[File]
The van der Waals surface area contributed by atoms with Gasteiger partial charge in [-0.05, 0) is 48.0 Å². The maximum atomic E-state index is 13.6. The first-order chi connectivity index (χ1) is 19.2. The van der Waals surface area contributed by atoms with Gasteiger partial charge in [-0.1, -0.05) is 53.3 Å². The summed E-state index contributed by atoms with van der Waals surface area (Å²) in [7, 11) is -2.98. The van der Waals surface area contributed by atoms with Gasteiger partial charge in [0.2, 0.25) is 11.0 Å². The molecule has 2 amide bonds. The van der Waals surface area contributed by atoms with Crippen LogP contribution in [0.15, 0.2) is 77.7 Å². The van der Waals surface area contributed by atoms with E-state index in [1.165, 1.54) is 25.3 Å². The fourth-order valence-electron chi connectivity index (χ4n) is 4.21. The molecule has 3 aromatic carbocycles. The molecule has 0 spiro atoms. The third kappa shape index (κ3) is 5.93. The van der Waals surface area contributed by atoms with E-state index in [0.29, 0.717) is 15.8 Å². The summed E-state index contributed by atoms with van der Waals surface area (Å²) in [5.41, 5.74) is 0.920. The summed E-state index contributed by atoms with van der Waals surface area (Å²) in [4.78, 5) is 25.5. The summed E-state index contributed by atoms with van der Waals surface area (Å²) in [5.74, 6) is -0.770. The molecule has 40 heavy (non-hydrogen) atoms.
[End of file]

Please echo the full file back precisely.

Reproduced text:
The van der Waals surface area contributed by atoms with Gasteiger partial charge in [-0.05, 0) is 48.0 Å². The maximum atomic E-state index is 13.6. The first-order chi connectivity index (χ1) is 19.2. The van der Waals surface area contributed by atoms with Gasteiger partial charge in [-0.1, -0.05) is 53.3 Å². The summed E-state index contributed by atoms with van der Waals surface area (Å²) in [7, 11) is -2.98. The van der Waals surface area contributed by atoms with Gasteiger partial charge in [0.2, 0.25) is 11.0 Å². The molecule has 2 amide bonds. The van der Waals surface area contributed by atoms with Crippen LogP contribution in [0.15, 0.2) is 77.7 Å². The van der Waals surface area contributed by atoms with E-state index in [1.165, 1.54) is 25.3 Å². The fourth-order valence-electron chi connectivity index (χ4n) is 4.21. The molecule has 3 aromatic carbocycles. The molecule has 0 spiro atoms. The third kappa shape index (κ3) is 5.93. The van der Waals surface area contributed by atoms with E-state index in [0.29, 0.717) is 15.8 Å². The summed E-state index contributed by atoms with van der Waals surface area (Å²) in [5.41, 5.74) is 0.920. The summed E-state index contributed by atoms with van der Waals surface area (Å²) in [4.78, 5) is 25.5. The summed E-state index contributed by atoms with van der Waals surface area (Å²) in [5.74, 6) is -0.770. The molecule has 40 heavy (non-hydrogen) atoms.